Aside from the quantity of books being released, how is Haikasoru in 2010 different compared to 2009?

Most of our 2010 titles will be longer than those we released in 2009. At the very end of this year, of course, we issued a new edition of Battle Royale and the paperback of Miyabe’s Brave Story and their success let us know that English-language readers wants longer novels. Japanese writers often prize brevity and precision (though not everyone; Kyogoku is known for his long books) while in the US and UK, “bigger is better.” So we’ve found some longer books. The Next Continent, for example, was released in two volumes in Japan, but we have combined them into a single trade paperback for the Haikasoru release.

Moving on to Japanese science fiction in general, how did you initially get acquainted with the genre?

It was a crash course for me—I knew a bit about it as a few things have been published in the US: Japan Sinks, the J-horror titles put out by Vertical, a couple of SF and Lovecraftian anthologies. I consumed them quickly and immediately was thrown in the pool on my first day of work at VIZ Media. It’s a good thing too; a lot to learn, and I am still no expert, but nothing instructs like immersion. Of course, Japanese SF writers tended to have grown up on US/UK SF, so the references to Asimov, Tiptree, van Vogt, etc. were well known to me, and perhaps better known to me than they would have been to someone who came into the field via editing manga, for example.

What are your impressions of Japanese SF?

It’s great! Much of it lacks the Mannerism of current Western SF—that is, one doesn’t have to have read the last fifty years of science fiction to make sense of the contemporary material. There are also some interesting bits of politics (specifically meditations on Japan/US relations), a pacing that owes a lot of manga in the same way Western SF owes a lot of motion pictures, and a somewhat greater tendency for romance and sentiment than we see in Western material.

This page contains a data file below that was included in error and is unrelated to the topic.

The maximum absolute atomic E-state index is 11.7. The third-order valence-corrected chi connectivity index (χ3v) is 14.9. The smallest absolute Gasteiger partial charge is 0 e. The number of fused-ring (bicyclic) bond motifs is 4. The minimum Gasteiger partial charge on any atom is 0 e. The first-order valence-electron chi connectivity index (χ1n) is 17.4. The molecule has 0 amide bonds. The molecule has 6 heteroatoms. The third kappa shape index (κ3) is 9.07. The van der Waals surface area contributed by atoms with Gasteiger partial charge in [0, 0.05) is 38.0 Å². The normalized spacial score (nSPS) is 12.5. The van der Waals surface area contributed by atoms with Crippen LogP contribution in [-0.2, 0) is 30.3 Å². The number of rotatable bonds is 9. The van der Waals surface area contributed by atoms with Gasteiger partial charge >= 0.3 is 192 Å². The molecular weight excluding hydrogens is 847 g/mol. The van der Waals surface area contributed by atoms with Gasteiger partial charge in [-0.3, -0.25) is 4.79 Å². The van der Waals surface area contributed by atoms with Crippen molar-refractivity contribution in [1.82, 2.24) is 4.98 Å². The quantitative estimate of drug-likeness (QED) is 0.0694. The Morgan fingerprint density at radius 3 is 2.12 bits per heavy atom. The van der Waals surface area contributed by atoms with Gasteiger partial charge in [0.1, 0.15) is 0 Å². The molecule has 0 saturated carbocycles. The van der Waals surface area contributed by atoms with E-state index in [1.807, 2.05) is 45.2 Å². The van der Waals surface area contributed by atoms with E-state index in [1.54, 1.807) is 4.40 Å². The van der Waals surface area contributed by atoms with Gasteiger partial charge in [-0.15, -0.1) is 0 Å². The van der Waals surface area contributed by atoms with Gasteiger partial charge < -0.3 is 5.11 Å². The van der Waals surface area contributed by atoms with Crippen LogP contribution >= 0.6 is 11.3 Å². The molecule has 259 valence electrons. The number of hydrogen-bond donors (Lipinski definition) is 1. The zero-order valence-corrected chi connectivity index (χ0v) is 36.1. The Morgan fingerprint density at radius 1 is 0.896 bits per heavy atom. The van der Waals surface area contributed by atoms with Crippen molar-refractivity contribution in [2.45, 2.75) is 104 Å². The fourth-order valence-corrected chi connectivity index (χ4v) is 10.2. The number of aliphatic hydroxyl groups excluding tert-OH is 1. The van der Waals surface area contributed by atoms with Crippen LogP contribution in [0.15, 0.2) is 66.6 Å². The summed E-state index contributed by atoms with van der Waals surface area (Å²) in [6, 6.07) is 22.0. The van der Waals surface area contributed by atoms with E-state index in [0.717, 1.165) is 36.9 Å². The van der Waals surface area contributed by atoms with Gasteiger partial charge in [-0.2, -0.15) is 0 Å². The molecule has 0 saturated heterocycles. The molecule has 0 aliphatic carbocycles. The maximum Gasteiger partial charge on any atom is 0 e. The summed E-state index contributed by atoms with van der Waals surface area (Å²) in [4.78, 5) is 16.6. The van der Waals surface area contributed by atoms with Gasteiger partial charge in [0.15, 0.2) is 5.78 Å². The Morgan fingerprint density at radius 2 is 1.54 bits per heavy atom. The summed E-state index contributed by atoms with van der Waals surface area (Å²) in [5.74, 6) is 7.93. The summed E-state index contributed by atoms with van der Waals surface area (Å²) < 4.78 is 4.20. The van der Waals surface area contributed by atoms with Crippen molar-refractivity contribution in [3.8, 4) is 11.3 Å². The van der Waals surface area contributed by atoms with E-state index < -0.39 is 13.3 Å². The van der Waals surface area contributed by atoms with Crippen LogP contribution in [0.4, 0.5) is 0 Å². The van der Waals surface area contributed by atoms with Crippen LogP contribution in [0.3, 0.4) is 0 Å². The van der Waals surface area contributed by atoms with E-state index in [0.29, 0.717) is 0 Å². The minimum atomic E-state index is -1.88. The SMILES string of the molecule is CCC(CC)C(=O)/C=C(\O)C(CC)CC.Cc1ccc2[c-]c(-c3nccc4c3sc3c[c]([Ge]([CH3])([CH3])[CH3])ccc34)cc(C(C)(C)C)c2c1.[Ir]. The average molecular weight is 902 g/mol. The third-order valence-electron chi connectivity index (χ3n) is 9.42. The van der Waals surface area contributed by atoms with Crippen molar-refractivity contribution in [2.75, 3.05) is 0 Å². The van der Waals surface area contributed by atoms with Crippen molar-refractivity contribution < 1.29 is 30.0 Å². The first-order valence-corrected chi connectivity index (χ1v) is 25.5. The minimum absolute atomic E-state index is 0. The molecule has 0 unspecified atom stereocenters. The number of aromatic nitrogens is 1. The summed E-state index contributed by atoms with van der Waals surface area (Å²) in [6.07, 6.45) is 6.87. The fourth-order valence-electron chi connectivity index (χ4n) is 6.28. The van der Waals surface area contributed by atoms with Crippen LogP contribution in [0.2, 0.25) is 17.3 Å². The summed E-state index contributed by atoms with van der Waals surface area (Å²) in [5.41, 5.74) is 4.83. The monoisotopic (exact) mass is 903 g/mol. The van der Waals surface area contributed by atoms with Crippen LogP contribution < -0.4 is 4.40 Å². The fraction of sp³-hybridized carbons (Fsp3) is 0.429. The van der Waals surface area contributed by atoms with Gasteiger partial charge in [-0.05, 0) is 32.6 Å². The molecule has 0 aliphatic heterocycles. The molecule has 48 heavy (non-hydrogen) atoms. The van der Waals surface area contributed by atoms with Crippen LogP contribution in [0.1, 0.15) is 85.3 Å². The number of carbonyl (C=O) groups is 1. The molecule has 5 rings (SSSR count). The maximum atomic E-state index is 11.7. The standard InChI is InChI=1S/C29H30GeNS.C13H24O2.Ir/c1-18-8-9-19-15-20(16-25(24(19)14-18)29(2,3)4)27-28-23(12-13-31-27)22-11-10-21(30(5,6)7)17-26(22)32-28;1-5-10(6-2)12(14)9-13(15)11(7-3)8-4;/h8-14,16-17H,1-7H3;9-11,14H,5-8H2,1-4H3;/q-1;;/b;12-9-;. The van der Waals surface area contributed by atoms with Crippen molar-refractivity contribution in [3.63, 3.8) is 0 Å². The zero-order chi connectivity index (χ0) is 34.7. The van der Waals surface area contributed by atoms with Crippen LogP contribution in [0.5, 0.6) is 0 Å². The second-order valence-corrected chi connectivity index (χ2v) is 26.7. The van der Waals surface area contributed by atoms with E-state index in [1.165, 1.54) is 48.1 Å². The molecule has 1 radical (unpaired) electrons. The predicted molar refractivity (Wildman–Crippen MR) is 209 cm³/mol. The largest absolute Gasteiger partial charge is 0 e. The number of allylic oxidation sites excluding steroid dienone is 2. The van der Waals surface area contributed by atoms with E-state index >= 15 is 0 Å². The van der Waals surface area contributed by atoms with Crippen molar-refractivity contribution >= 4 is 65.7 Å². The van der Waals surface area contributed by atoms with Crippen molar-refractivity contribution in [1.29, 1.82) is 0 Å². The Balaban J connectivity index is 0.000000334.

Are there any authors or works that’s personally striking?

One of the advantages of a small list—twelve books a year—is that we only do the books that we find personally striking. I love Sakurazaka’s wry take on the world, which will appear in spades in Slum Online, I was thrilled to add to the King in Yellow mythos by helping bring The Book of Heroes to a Western audience, when we first looked at Yukikaze a number of editors familiar with the anime were thrilled to bring this classic novel to the West and their enthusiasm was contagious.

Could you share with us how anime, manga, and light novels influence the genre?

Well, some of it is just obvious—in the same way any number of Western science fiction novels will feature characters who enjoy science fiction or that will essentially be about science fiction, characters in Japanese novels often consume anime and manga and make reference to their reading (of course the characters also read Fredric Brown and James Tiptree Jr.) or otherwise tangle with or even are characters or concepts from anime and manga.

More to the question of influence—in some Japanese SF, the manga influence is clear in the pacing. Thought and action from multiple characters often happen simultaneously, or there will be extended “cut-aways” to other scenes. In this, the pacing owes a lot to the manga panel, whereas in Western SF scenes and pacing are often more obviously influenced by the idea of the camera focusing on a single point-of-view character.

There are also some comical interludes and romance subplots that remind me a lot of manga and anime in Japanese SF that are missing in Western SF.

“Light novels” are essentially novels for young adults that are often illustrated, and of course many of them are SF or fantasy. Haikasoru is not a light novel line—some of our books, such as The Stories of Ibis were hardcover originals in Japan—though, on the other hand, some of our authors such as Otsuichi made his initial splash in light novels. All You Need Is KILL was published as a light novel in Japan, though its sensibility is mature enough (and really, dark enough) for an adult readership. Of course, plenty of current Western “YA fiction” is also consumed largely by adults.

What in your opinion are the challenges in convincing readers to try out Japanese SF?

The greatest challenges have little to do with provenance—there are simply a lot of books clamoring for attention, and we’re adding another dozen a year to the pile. We do have to be careful that the titles do not end up stocked in the manga section, though we haven’t had much problem with that, and some readers wonder if translations can really hold up, but the feedback we’ve received so far has been overwhelmingly positive.

Just wondering, why is being stocked in the manga section a bad thing? (I only ask because anime/manga tie-in novels and unfortunately your books do end up in the manga shelves of our bookstores here.)

It would be difficult for science fiction readers to find them in a section the readers we are aiming at may not spend a lot of time in, of course. For manga tie-ins, like the non-Haikasoru novel Death Note: L, Change the WorLd, of course we want them placed in the manga section where Death Note fans will find it, and not necessarily in the mystery/suspense section despite that novel being a thriller featuring the genius detective L. Placement is all about finding the audience where it stands.